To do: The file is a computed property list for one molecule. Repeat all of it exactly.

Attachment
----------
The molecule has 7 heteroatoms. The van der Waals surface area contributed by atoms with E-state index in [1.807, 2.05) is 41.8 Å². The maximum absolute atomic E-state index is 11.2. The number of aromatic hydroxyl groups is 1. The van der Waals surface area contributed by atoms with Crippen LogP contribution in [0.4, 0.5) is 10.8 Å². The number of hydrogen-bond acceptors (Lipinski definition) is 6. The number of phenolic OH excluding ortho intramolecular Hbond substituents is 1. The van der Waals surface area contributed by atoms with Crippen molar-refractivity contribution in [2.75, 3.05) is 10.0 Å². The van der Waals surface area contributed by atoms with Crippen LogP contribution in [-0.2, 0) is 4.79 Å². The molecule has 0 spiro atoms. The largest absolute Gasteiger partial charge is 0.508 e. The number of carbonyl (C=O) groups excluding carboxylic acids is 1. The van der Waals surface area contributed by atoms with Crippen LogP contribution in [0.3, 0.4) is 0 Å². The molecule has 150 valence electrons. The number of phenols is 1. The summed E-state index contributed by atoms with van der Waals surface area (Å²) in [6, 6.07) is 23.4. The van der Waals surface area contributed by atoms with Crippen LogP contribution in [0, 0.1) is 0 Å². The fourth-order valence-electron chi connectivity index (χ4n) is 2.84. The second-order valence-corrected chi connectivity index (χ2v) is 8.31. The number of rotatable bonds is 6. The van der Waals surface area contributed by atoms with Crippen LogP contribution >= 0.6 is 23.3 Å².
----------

The molecule has 7 heteroatoms. The van der Waals surface area contributed by atoms with E-state index in [1.807, 2.05) is 41.8 Å². The maximum absolute atomic E-state index is 11.2. The number of aromatic hydroxyl groups is 1. The van der Waals surface area contributed by atoms with Crippen LogP contribution in [0.4, 0.5) is 10.8 Å². The number of hydrogen-bond acceptors (Lipinski definition) is 6. The number of phenolic OH excluding ortho intramolecular Hbond substituents is 1. The van der Waals surface area contributed by atoms with Crippen molar-refractivity contribution in [2.75, 3.05) is 10.0 Å². The van der Waals surface area contributed by atoms with Crippen LogP contribution in [-0.2, 0) is 4.79 Å². The molecule has 0 spiro atoms. The largest absolute Gasteiger partial charge is 0.508 e. The number of carbonyl (C=O) groups excluding carboxylic acids is 1. The van der Waals surface area contributed by atoms with Crippen LogP contribution in [0.3, 0.4) is 0 Å². The molecule has 150 valence electrons. The number of phenols is 1. The summed E-state index contributed by atoms with van der Waals surface area (Å²) in [6, 6.07) is 23.4. The van der Waals surface area contributed by atoms with Crippen LogP contribution in [0, 0.1) is 0 Å². The fourth-order valence-electron chi connectivity index (χ4n) is 2.84. The second-order valence-corrected chi connectivity index (χ2v) is 8.31. The number of rotatable bonds is 6. The van der Waals surface area contributed by atoms with Crippen LogP contribution >= 0.6 is 23.3 Å².